As Camp Sisco was in session, The Birds, their friends and I went off to karaoke at Second on Second (Second Street, Second Avenue in the East Village). Aptly-named, this is our second choice for a hot spot for warbling as the drinks are easily 2x the cost that they are at The Carriage House, the denizens less amiable/eclectic, the seating options more limited and the songs aren’t free.
While otherwise unremarkable, the escapade warrants a blog post due to the KJ’s (Karaoke Jockey) recent implementation of a new statute for singing order. Apparently, they think it’s more fair to not sort the list of singers based on the order they’re received (as The Carriage House‘s Sisco Kid prefers), but rather shuffle haphazardly based on group. This means, fellow crooners, that if you arrive at 9pm with a party of 5 people, and a half hour later, 5 more people join your party, one of the newcomers can sing nearly immediately, and you would need to wait until one member of every other group has sung before another member of your party can sign. Feasibly (as with the case tonight), it would take four hours for your chance at the mic.
Case and point: Mike and I arrive at 10pm. The Birds arrive 10 minutes later and put a song in. Fifteen minutes after that, one of them sing. At midnight, I approach the KJ to see the song list and find that Mike is 23rd in line (and I’m 28th). Judging that a song and preparation is roughly six minutes. The 20th singer would perform roughly two hours from that point, meaning that I would be singing at 2:48am. Granted some people might grow weary of the four hour wait and leave, the chances of me singing before 2am were still slim to none.
Sisco Kid‘s logic is simple. The order you submit your (free) tickets, is the order you sing. If you put in more than one, your second ticket goes to the top of a second stack keeping you in roughly identical rotation as the rest of the crowd. If the wait is 45-minutes for you, it’s 45-minutes for everyone else that put the same number of songs in (no matter what time they arrive). Second on Second’s new policy dictates that while someone may wait an hour to sing, those in smaller parties wait substantially less—EVEN if they arrived an hour later than you did. And, naturally, in extreme cases such as the one I was a-party to, you wind up waiting 4-hours and 48-minutes.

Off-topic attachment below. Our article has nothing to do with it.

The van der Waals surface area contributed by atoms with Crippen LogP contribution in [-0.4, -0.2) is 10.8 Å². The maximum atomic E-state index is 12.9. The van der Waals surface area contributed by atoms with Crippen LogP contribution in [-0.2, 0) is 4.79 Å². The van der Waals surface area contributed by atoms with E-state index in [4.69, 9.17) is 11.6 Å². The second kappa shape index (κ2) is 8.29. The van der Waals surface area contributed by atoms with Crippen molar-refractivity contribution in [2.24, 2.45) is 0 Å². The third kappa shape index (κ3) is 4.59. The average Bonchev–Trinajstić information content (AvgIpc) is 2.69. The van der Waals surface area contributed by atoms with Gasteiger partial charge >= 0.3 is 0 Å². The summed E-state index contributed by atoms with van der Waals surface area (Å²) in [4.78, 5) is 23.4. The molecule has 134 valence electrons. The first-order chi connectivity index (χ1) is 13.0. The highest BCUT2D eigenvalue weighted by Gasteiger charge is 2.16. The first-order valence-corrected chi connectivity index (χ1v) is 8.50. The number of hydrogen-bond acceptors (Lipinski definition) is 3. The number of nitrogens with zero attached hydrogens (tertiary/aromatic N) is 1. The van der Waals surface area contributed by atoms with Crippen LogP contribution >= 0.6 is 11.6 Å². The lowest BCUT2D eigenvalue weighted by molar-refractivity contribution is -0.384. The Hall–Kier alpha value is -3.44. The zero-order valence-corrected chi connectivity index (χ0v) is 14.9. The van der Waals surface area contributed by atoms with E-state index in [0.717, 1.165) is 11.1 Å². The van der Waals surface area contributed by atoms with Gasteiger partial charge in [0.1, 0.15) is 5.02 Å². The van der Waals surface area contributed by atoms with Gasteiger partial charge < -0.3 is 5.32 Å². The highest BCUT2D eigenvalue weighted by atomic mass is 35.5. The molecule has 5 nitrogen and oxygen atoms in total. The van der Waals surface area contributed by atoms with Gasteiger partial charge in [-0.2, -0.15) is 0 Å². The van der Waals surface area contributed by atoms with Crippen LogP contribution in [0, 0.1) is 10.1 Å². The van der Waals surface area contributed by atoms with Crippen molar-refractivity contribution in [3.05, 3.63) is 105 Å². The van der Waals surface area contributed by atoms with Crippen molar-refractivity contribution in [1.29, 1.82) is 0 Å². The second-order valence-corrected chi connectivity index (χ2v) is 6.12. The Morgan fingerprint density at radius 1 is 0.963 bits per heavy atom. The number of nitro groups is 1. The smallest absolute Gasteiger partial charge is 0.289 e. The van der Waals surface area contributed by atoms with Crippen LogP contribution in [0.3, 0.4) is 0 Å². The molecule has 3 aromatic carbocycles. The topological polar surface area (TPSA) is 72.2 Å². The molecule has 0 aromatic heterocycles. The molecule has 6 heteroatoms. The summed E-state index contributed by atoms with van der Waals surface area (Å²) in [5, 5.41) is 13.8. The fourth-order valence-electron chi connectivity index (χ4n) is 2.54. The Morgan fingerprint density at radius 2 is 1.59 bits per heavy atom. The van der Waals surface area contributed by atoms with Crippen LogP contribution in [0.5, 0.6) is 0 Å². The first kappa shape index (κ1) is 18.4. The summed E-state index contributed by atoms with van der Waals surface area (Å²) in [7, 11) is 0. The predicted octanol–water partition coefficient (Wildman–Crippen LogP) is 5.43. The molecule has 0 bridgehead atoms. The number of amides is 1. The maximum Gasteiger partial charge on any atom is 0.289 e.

Mathematically, the solution is simple. Get your money back and leave. It makes your party smaller, increasing their chances to sing, and decreasing others’ opportunity for mic-time. You may also decide to go with a party but sit independent, thus being a party of one. Theoretically, if there’s 10 parties in the room, Second on Second’s logic would mean you sing 1-in-10 times (where if there were 10 parties of 10, you’d sing 1-in-100 times).
Our solution was to leave and rejuvenate our allegiance to The Carriage House where buybacks are plentiful and you’re not subjected to the hell that is the new Second on Second rotation policy.
Interesting side-note: There was a bachelorette party that was dressed like nuns, singing (obviously) faith-based songs. Take a look at the second snap below of them singing “Faith” by George Michael. I’m not certain what that strange blur is on the right of the group. Could it be that J.C. joined in for a little post-W.H.A.M. rockin’? Eerie.
(Yes, the big nun is a dude, and all of them have broken their vows of silence)